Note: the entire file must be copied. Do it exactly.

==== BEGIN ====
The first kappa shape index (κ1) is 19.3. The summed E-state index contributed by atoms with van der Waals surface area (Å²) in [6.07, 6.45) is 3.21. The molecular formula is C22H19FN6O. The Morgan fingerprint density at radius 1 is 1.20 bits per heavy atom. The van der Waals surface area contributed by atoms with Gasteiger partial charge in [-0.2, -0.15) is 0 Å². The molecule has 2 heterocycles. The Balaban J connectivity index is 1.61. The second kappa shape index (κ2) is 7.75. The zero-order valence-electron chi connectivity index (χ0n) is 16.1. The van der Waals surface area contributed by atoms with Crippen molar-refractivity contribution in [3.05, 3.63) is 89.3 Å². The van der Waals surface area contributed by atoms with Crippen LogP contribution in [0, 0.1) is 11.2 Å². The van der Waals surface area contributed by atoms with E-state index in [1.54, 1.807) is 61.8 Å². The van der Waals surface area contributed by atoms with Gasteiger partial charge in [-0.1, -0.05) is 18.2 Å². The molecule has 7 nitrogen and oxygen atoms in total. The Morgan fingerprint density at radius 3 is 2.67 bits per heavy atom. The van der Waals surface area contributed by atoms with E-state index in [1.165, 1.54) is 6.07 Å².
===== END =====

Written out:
The first kappa shape index (κ1) is 19.3. The summed E-state index contributed by atoms with van der Waals surface area (Å²) in [6.07, 6.45) is 3.21. The molecular formula is C22H19FN6O. The Morgan fingerprint density at radius 1 is 1.20 bits per heavy atom. The van der Waals surface area contributed by atoms with Gasteiger partial charge in [-0.2, -0.15) is 0 Å². The molecule has 2 heterocycles. The Balaban J connectivity index is 1.61. The second kappa shape index (κ2) is 7.75. The zero-order valence-electron chi connectivity index (χ0n) is 16.1. The van der Waals surface area contributed by atoms with Crippen molar-refractivity contribution in [3.05, 3.63) is 89.3 Å². The van der Waals surface area contributed by atoms with Crippen LogP contribution in [0, 0.1) is 11.2 Å². The van der Waals surface area contributed by atoms with E-state index in [1.54, 1.807) is 61.8 Å². The van der Waals surface area contributed by atoms with Gasteiger partial charge in [-0.1, -0.05) is 18.2 Å². The molecule has 7 nitrogen and oxygen atoms in total. The Morgan fingerprint density at radius 3 is 2.67 bits per heavy atom. The van der Waals surface area contributed by atoms with E-state index in [1.165, 1.54) is 6.07 Å².